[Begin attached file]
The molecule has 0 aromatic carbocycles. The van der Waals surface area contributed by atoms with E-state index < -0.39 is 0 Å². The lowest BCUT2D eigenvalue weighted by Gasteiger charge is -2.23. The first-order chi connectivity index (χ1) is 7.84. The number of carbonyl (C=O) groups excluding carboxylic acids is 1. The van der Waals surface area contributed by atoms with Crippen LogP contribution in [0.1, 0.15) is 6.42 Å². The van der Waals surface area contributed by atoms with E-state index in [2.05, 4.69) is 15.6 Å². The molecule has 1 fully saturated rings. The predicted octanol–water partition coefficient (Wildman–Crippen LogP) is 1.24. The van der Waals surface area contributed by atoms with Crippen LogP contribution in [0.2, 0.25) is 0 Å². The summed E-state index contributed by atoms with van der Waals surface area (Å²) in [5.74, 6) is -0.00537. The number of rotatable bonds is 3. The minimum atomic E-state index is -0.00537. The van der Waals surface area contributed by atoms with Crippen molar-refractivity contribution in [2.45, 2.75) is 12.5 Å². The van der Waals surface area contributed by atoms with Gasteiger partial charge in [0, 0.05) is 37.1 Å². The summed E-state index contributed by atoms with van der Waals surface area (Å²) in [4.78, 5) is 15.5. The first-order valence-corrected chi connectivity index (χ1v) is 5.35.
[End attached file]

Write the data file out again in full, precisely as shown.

The molecule has 0 aromatic carbocycles. The van der Waals surface area contributed by atoms with E-state index < -0.39 is 0 Å². The lowest BCUT2D eigenvalue weighted by Gasteiger charge is -2.23. The first-order chi connectivity index (χ1) is 7.84. The number of carbonyl (C=O) groups excluding carboxylic acids is 1. The van der Waals surface area contributed by atoms with Crippen LogP contribution in [0.1, 0.15) is 6.42 Å². The van der Waals surface area contributed by atoms with E-state index in [2.05, 4.69) is 15.6 Å². The molecule has 1 fully saturated rings. The predicted octanol–water partition coefficient (Wildman–Crippen LogP) is 1.24. The van der Waals surface area contributed by atoms with Crippen LogP contribution in [0.2, 0.25) is 0 Å². The summed E-state index contributed by atoms with van der Waals surface area (Å²) in [5.74, 6) is -0.00537. The number of rotatable bonds is 3. The minimum atomic E-state index is -0.00537. The van der Waals surface area contributed by atoms with Crippen molar-refractivity contribution in [2.45, 2.75) is 12.5 Å². The van der Waals surface area contributed by atoms with Gasteiger partial charge in [0, 0.05) is 37.1 Å². The summed E-state index contributed by atoms with van der Waals surface area (Å²) in [4.78, 5) is 15.5. The first-order valence-corrected chi connectivity index (χ1v) is 5.35.